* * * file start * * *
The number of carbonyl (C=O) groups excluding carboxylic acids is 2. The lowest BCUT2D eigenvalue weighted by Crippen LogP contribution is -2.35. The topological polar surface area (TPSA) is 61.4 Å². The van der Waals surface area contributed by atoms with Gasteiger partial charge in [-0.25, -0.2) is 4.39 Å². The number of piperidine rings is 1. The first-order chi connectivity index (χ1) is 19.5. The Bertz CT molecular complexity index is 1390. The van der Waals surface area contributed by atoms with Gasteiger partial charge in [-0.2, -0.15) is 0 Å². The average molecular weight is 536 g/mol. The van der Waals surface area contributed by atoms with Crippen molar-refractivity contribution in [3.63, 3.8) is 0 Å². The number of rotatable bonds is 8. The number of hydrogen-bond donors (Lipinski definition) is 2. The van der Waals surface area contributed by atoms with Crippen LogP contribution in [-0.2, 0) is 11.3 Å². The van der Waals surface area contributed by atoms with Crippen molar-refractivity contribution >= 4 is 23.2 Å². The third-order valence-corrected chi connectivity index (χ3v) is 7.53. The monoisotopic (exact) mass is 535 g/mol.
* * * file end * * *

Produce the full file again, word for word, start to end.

The number of carbonyl (C=O) groups excluding carboxylic acids is 2. The lowest BCUT2D eigenvalue weighted by Crippen LogP contribution is -2.35. The topological polar surface area (TPSA) is 61.4 Å². The van der Waals surface area contributed by atoms with Gasteiger partial charge in [-0.25, -0.2) is 4.39 Å². The number of piperidine rings is 1. The first-order chi connectivity index (χ1) is 19.5. The Bertz CT molecular complexity index is 1390. The van der Waals surface area contributed by atoms with Gasteiger partial charge in [-0.2, -0.15) is 0 Å². The average molecular weight is 536 g/mol. The van der Waals surface area contributed by atoms with Crippen molar-refractivity contribution in [3.63, 3.8) is 0 Å². The number of rotatable bonds is 8. The number of hydrogen-bond donors (Lipinski definition) is 2. The van der Waals surface area contributed by atoms with Crippen LogP contribution in [-0.2, 0) is 11.3 Å². The van der Waals surface area contributed by atoms with Crippen molar-refractivity contribution >= 4 is 23.2 Å². The third-order valence-corrected chi connectivity index (χ3v) is 7.53. The monoisotopic (exact) mass is 535 g/mol.